Effectiveness of Support for Local Government

Tabled: 26 February 2015

Auditor-General's comments

John Doyle, Victorian Auditor-General

John Doyle

Auditor-General

Audit team

Andrew Evans—Engagement Leader

Charles Tyers—Team Leader

Sophie Fisher—Analyst

Sheraz Siddiqui—Analyst

Engagement Quality Control Reviewer

Michele Lonsdale

The community relies on Victoria's 79 councils to provide a range of important infrastructure and services. Councils face a range of critical challenges in relation to their financial sustainability, resources, capability and the increasing expectations from their communities. Any support councils receive to address these challenges is therefore crucial to enable them to operate effectively, efficiently and economically.

The Municipal Association of Victoria (MAV) and Local Government Victoria (LGV) are two key bodies that provide support to councils. While the nature of support each provides differs, both have established methods for identifying the support needs of councils. However, with only some exceptions, neither can clearly demonstrate whether their support activities are making a difference to Victoria's councils. In particular, their monitoring, evaluation and reporting on support activities is not sufficient to provide assurance that intended outcomes are being achieved. My audit found that while MAV and LGV have worked together to support councils, they need to clearly identify when and how they should work together in the future. The Victorian State-Local Government Agreement potentially provides a mechanism for both LGV and MAV to identify and provide support more effectively to address council support needs.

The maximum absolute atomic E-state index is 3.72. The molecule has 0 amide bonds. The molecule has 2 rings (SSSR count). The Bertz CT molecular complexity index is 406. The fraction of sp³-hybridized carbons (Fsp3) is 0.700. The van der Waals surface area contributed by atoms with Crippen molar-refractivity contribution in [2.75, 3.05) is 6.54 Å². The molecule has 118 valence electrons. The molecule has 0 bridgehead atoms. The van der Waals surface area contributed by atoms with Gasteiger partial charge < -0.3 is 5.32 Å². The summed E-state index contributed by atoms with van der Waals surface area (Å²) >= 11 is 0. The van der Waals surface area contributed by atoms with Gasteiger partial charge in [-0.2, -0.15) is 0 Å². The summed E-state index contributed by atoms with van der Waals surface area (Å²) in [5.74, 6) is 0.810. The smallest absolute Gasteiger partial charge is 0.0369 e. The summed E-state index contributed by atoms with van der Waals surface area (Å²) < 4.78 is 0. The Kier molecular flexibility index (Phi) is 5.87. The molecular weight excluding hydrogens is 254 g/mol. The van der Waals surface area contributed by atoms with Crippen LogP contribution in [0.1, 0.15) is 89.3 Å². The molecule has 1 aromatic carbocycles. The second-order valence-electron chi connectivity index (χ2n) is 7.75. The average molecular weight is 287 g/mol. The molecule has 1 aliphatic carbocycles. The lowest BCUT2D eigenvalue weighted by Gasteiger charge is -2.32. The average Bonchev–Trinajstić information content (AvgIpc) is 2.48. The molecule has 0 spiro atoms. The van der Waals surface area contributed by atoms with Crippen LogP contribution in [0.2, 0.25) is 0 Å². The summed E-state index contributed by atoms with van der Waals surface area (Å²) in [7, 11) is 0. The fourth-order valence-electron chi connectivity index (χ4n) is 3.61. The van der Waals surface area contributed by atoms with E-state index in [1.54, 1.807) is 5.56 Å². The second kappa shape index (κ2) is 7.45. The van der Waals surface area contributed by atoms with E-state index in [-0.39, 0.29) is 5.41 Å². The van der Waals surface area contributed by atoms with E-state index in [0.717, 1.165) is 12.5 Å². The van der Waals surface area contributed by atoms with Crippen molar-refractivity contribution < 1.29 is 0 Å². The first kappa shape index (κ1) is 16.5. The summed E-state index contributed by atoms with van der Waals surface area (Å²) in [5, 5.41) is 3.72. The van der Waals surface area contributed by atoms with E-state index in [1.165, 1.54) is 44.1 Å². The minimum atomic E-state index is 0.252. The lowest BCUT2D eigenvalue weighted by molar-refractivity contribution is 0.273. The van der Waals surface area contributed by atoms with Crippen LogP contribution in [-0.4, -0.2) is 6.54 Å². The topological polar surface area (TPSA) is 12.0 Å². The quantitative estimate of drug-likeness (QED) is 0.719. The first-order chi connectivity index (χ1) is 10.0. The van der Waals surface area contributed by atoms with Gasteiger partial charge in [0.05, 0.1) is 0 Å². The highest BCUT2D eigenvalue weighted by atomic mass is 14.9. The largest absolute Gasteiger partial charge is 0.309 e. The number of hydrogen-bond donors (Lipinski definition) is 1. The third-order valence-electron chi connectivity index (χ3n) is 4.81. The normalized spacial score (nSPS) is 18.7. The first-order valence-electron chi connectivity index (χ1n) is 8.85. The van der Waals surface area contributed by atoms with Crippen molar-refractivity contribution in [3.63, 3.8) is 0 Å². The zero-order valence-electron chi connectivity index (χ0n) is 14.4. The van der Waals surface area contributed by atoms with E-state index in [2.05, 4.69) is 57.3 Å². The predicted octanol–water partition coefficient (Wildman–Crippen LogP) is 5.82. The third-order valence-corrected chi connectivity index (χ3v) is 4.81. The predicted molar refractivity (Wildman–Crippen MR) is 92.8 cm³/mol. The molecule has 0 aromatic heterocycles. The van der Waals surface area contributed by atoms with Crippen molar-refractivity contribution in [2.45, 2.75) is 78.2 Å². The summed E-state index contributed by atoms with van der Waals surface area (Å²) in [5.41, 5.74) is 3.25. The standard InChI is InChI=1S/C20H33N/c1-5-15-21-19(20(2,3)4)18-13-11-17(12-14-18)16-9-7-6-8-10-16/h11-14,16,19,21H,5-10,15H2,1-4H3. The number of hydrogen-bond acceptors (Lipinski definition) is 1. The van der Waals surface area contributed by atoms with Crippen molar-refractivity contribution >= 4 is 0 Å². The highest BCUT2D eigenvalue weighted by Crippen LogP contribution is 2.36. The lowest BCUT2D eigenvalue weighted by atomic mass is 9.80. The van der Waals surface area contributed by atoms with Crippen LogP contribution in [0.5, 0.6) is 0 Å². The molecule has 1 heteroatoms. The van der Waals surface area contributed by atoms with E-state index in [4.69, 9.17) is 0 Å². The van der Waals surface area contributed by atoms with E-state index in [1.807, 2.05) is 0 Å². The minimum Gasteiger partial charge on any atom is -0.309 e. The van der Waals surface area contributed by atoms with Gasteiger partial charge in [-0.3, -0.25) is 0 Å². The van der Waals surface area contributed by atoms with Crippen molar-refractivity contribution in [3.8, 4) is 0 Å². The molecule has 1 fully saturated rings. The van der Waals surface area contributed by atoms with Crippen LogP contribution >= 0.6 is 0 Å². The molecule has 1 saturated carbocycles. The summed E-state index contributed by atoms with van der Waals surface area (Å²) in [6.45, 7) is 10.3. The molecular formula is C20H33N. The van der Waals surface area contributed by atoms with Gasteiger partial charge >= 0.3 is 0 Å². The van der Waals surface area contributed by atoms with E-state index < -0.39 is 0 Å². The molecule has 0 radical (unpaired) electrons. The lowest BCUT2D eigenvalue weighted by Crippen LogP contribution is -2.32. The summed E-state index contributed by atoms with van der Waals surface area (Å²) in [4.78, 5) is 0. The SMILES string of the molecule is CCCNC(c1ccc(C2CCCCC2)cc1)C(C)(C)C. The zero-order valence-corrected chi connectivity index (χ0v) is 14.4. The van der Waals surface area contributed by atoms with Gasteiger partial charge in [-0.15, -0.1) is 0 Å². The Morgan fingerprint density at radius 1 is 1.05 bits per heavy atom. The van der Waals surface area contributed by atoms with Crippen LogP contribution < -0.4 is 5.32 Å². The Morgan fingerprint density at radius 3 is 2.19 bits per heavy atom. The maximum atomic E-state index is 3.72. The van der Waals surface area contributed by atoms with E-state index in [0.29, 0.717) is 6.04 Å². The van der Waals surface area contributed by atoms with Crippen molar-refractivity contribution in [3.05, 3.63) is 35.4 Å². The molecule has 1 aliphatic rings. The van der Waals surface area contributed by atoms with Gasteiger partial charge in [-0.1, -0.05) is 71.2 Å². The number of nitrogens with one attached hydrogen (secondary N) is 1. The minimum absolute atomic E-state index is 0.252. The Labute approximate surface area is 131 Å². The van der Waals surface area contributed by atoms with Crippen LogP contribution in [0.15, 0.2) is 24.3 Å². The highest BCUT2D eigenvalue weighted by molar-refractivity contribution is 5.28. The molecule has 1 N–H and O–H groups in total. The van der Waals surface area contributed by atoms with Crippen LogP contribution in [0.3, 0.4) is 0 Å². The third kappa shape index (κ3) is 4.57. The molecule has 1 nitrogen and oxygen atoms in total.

MAV's conduct during this audit has been disappointing. It has been marked by repeated challenges to my mandate, the scope of the audit, its inability to provide evidence in a timely fashion, and sometimes its refusal to provide certain information.

For over 100 years, MAV has been a legislated public body, with much of its revenue, nearly $60 million in 2012–13, derived either directly or indirectly from taxpayers, councils or ratepayers. This audit of MAV is clearly within my mandate and it is appropriate for me to audit MAV; just like any other public body in Victoria. MAV does not appear to acknowledge or accept that it is not only accountable to its members but that it also has broader responsibilities and obligations for the efficient, effective and economic use of public funds. It is my hope that this report provides an impetus for change.

MAV claims it is unique and that my office has applied an 'agency of government lens' which is not appropriate given that it is an independent membership organisation. My office has not erred in its assessment of MAV. To the contrary, it is entirely appropriate for me to assess whether MAV's support activities are effective, efficient and economical and we set out and consulted with MAV early in this audit on our approach.

The fundamental issues about MAV are clear. Its legislation is outdated and has not kept pace with contemporary standards of good governance. This needs to be promptly addressed. In the absence of clear and comprehensive legislative arrangements, MAV has not itself sought to bridge this gap by establishing and maintaining a robust set of governance arrangements, policies and procedures. MAV also undertakes a broad range of support activities, but it is not clear whether all of its existing functions are within its legislated mandate. I note MAV's assertion that its Board is responsible for the conduct of MAV's activities. My assessment in this audit is that the Board has failed to fulfil its obligations to provide appropriate oversight of the operations, governance and performance of MAV, to the detriment of Victoria's 79 councils, Parliament and the community.